By Kelly J. Baker
“I am implicated in the body ideologies analyzed herein.”—R. Marie Griffith, Born Again Bodies
In my 300 level Religions in the U.S. course, I combine my scholarly interest in the methods for studying American religions with historical case studies that pay keen attention to the historical and analytical categories of race, class, gender, region and nation. The course contains history and religious studies majors as well as a slew of non-majors who “just want to graduate, please,” which means that we spend quite a bit of time reflecting/analyzing/problematizing what we mean by a word like “religion” in tandem with the above categories. In previous semesters, I have allowed to students to “gender” me and rate my performance of gender (relying heavily on Judith Butler’s discussion of performance in Gender Trouble).
This semester, however, I expanded the exercise to think about embodiment more largely, or how exactly we come to embody socially, historically and culturally crafted identities like gender but also race and class. What can we learn about social norms, cultural preferences or even religious devotion with attention to one body (mine)? How can we learn to interpret the terrain of physical bodies? What are the props, to conjure Erving Goffman, that bolster, and sometimes detract, from not only our “presentations of self” in daily life but also our presentations of social norms and our cultural habits? While Craig invokes Pierre Bourdieu, habitus and deviance in his excellent post on the radical act of painting one’s nails (if a dude, excuse me, a man), I evoke Sean McCloud (who employs Bourdieu on class) and R. Marie Griffith’s lovely discussions of historical and cultural work of bodies in Divine Hierarchies and Born Again Bodies respectively.
For discussions of embodiment, I made myself into the subject of academic inquiry (aren’t we already?), the object of the critical gaze of my students. Gender me, I said to my classes. Race me. Class me. And religion me, which is another post for a different day. The body, I explained encouragingly, is a political, social, cultural and religious map. It is physical, material and biological, but it is also the repository of desire, ideology, need, imagination. It is an object, and it is an idea. The body is the archive of the physical, the social and the metaphysical. It is the site of me, you and us. What do I, this body, in front of all of you, embody? I ask them beseechingly.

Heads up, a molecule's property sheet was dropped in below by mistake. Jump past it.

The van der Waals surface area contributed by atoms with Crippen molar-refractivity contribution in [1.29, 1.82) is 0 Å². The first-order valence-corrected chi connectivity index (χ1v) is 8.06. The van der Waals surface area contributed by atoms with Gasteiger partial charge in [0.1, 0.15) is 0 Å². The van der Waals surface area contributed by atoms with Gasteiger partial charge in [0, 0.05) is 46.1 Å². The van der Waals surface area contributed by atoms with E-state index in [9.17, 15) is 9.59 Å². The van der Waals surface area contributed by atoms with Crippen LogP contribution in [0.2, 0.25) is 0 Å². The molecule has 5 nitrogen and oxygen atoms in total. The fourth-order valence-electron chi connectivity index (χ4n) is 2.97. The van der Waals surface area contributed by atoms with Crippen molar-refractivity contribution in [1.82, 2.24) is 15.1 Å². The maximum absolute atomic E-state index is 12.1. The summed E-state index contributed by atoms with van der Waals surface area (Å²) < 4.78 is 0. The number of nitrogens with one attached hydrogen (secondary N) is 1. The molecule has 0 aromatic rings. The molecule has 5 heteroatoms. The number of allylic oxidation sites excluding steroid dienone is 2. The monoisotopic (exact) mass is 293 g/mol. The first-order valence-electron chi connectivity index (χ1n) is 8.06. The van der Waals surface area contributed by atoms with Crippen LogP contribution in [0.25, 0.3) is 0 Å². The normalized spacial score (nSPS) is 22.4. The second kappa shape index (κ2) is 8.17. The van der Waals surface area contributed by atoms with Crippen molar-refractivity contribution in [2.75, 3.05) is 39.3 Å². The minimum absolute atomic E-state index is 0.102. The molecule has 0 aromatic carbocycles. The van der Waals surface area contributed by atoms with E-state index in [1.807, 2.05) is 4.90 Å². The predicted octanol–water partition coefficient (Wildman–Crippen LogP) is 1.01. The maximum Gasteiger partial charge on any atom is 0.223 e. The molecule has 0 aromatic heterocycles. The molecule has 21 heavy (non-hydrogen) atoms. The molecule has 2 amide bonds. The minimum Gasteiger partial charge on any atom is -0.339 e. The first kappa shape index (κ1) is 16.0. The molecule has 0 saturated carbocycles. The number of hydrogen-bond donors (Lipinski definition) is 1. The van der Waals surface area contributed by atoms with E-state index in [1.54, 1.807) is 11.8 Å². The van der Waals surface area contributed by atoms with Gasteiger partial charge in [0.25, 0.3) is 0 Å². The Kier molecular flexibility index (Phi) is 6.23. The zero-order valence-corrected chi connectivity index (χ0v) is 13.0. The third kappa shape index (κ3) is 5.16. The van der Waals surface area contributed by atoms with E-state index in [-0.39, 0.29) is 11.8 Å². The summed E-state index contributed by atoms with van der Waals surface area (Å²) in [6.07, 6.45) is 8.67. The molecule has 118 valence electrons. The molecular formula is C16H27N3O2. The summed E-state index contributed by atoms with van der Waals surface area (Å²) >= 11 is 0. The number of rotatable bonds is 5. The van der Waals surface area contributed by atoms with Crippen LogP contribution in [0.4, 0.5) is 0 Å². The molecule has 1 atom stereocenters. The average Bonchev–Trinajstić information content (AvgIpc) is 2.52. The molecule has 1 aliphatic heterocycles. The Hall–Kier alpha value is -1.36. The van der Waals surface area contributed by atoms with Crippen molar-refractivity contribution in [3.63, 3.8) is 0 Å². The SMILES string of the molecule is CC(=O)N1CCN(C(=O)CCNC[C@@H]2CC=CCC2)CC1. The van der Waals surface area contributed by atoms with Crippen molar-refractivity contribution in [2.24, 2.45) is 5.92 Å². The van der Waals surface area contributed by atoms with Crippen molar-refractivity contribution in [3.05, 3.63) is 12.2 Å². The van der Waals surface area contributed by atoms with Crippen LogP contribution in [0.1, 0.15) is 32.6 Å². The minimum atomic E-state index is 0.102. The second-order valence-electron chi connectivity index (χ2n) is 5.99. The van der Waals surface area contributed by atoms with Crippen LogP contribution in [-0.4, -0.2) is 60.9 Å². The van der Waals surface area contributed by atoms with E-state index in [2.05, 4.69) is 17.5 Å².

There is always a moment of nervous silence as they discreetly, and sometimes openly, glance at me. Even my talkative students pause as if considering how this will dramatically backfire if they somehow offend me. One of my assurances at the beginning of this exercise is that I don’t offend easily, and that I will not hold grudges based on their observations. Their voices ring out:
You’re short. Your voice is high. You’re wearing a skirt.
Is that shirt sparkly? Earrings. Definitely the shoes.
Hand gestures. Encouragement. Easy-going.
Short hair. Non-comformist. Rebellious.
You aren’t showing enough skin.
Make-up. Wedding ring. Accessories.
Education. Too much education. Middle class?
Tattoos? You have tattoos, right? Working class?
Girlie. Outspoken. Feminine.
You make us do an exercise like this (which is my personal favorite).
What is the most telling is that students have a much to say about my gender performance and class status, but they were more hesitant to discuss how I embody race. With some prodding, they engaged my skin color (white). Then, I asked if I could possibly be bi-racial, which lead to some shocked expressions and more seeking glances. To problematize a vision of race as somehow biology, I pushed them to think about how I perform whiteness by riffing off the blog, Stuff White People Like. I point out my love of coffee (#1), scarves (#97), dogs (#53), awareness (#18), grammar (#99), The Onion (#109), Facebook (#106), and that I am clearly a “girl with bangs” (#104). The list could go on and on, which demonstrates the cultural stereotyping of whiteness and its attachment to class status (middle to upper class) and gender too. At the end of the exercise, one student approached me to say that the lesson really worked. This student did not realize how much we communicate in our comportment, and I realized that the lesson might have worked.
Terrific article. I’ve been thinking a lot lately about what I call “embodied pedagogy,” and in particular how the chemistry between the markers of the professor’s body (which you describe here) and the professor’s pre-discursive embodied presence configure the affective channels of the classroom. I was wondering: how does carrying out this exercise and intensifying your students’ (and your) attention to the bodies that make up the classroom change the teaching space?
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